I have downloaded several SRTM DEM raster tiles from https://dwtkns.com/srtm30m/, and created hillshade versions from the tiles. However, upon closer inspection, the hillshade tiles now have border lines that I do not know how to hide or remove (like in the image below, which shows the border lines of the 4 tiles):

SRTM tiles hillshade border lines

I tried checking the Styles options but cannot find a way to hide the lines/borders. When trying to render the tiles as singleband pseudocolor, no lines are shown, so I am suspecting the lines are only generated when doing a hillshade render:

How can I hide/remove these hillshade tile border lines?

SRTM tiles singleband pseudocolor

  • 1
    Side note: since these tiles belong to the north hemisphere, you may wish to apply hillshading coming from a South direction, since that's the angle with which the Sun illuminates the northern hemisphere.
    – jjmontes
    Commented Jun 10, 2019 at 14:05

2 Answers 2


SRTM tiles (3601 px * 3601 px in this case) have 1-pixel overlaps in between. When you apply transparency (or reduced opacity) to your hillshade layer, such overlapping pixels stand out. You may have observed this also on the original images, if you apply transparency (see below).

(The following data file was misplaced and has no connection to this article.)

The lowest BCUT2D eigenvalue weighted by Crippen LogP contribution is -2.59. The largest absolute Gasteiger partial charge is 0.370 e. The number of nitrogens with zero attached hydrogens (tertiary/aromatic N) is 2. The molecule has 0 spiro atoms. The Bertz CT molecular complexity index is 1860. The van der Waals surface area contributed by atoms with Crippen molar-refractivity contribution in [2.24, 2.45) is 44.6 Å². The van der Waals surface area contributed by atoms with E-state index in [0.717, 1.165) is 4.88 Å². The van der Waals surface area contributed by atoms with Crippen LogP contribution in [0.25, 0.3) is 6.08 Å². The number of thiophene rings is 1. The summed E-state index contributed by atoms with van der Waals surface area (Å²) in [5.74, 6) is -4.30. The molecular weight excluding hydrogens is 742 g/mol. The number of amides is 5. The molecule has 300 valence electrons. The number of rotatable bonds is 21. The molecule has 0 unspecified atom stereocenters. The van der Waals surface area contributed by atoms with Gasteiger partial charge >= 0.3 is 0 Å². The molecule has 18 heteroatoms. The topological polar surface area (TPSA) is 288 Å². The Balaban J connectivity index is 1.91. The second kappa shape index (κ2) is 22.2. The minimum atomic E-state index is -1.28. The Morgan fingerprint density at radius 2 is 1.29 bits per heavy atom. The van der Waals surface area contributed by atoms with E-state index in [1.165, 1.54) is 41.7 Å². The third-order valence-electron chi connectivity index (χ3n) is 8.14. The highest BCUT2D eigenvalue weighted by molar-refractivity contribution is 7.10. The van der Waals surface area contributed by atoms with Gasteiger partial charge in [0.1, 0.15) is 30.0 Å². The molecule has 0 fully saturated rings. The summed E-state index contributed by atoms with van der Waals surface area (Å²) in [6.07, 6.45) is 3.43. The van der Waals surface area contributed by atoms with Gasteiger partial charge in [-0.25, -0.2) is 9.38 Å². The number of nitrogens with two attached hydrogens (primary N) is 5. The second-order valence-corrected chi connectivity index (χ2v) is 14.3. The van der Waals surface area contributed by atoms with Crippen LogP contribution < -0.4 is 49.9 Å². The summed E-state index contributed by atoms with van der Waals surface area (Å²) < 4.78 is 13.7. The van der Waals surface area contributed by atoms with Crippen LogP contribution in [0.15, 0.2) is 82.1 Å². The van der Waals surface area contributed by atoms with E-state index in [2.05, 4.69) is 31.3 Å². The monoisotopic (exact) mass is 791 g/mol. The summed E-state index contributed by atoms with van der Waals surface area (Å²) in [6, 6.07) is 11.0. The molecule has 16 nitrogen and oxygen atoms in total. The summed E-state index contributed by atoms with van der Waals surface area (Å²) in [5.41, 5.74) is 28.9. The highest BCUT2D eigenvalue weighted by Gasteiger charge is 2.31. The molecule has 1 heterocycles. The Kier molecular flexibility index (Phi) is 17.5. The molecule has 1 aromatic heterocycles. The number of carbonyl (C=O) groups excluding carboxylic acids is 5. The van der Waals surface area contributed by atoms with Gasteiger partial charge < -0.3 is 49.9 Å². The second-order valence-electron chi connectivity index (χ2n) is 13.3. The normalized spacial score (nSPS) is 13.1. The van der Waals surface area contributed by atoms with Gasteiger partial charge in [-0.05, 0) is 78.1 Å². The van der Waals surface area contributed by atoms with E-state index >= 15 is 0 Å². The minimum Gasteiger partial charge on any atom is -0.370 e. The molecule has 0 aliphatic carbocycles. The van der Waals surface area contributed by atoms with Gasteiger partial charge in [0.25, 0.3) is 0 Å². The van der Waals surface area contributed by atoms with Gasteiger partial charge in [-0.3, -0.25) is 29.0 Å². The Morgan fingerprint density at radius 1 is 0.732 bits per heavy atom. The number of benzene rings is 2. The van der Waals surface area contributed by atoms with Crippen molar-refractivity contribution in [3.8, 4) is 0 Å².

enter image description here ..... original SRTM, Pseudo-color + 60% opacity

Anyway, you can avoid this by merging these tiles. One way would be Build Virtual Raster (either from menu > Raster > Miscellaneous, or from the Processing Toolbox).

enter image description here

Do not tick on Place each input file into a separate band option.

After setting hillshade on the Virtual Raster Layer, you will not see the boundaries anymore.

enter image description here


As described by @Kazuhito, the tiles should be combined into a virtual raster. Their method is performed within QGIS. If you have a large number of tiles you may prefer to do this from the commandline. To do so open a shell in the directory containing the SRTM tiles and run gdalbuildvrt combined.vrt *.hgt The resulting virtual raster (combined.vrt) can then be loaded into QGIS.

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